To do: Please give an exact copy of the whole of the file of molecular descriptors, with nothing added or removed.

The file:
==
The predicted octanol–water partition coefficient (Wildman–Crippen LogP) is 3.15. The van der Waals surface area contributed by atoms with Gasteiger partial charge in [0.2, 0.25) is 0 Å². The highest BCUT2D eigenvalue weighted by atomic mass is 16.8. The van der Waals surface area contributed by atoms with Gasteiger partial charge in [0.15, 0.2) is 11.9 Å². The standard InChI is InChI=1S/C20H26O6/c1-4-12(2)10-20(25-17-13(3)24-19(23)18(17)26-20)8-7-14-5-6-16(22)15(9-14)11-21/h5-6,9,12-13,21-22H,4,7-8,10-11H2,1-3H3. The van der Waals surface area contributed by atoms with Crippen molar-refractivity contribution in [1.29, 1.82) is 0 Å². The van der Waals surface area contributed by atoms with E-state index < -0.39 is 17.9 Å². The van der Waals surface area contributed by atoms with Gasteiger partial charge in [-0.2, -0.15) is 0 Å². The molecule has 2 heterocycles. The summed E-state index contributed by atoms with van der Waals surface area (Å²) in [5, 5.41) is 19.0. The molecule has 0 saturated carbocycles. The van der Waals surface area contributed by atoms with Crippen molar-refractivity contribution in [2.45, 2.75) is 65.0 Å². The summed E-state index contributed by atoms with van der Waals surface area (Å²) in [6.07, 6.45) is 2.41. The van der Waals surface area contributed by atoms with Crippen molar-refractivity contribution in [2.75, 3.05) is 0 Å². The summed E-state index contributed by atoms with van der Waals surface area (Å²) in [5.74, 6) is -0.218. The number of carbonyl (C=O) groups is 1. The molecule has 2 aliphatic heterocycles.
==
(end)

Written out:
The predicted octanol–water partition coefficient (Wildman–Crippen LogP) is 3.15. The van der Waals surface area contributed by atoms with Gasteiger partial charge in [0.2, 0.25) is 0 Å². The highest BCUT2D eigenvalue weighted by atomic mass is 16.8. The van der Waals surface area contributed by atoms with Gasteiger partial charge in [0.15, 0.2) is 11.9 Å². The standard InChI is InChI=1S/C20H26O6/c1-4-12(2)10-20(25-17-13(3)24-19(23)18(17)26-20)8-7-14-5-6-16(22)15(9-14)11-21/h5-6,9,12-13,21-22H,4,7-8,10-11H2,1-3H3. The van der Waals surface area contributed by atoms with Crippen molar-refractivity contribution in [1.29, 1.82) is 0 Å². The van der Waals surface area contributed by atoms with E-state index < -0.39 is 17.9 Å². The van der Waals surface area contributed by atoms with Gasteiger partial charge in [-0.2, -0.15) is 0 Å². The molecule has 2 heterocycles. The summed E-state index contributed by atoms with van der Waals surface area (Å²) in [5, 5.41) is 19.0. The molecule has 0 saturated carbocycles. The van der Waals surface area contributed by atoms with Crippen molar-refractivity contribution in [2.45, 2.75) is 65.0 Å². The summed E-state index contributed by atoms with van der Waals surface area (Å²) in [6.07, 6.45) is 2.41. The van der Waals surface area contributed by atoms with Crippen molar-refractivity contribution in [2.75, 3.05) is 0 Å². The summed E-state index contributed by atoms with van der Waals surface area (Å²) in [5.74, 6) is -0.218. The number of carbonyl (C=O) groups is 1. The molecule has 2 aliphatic heterocycles.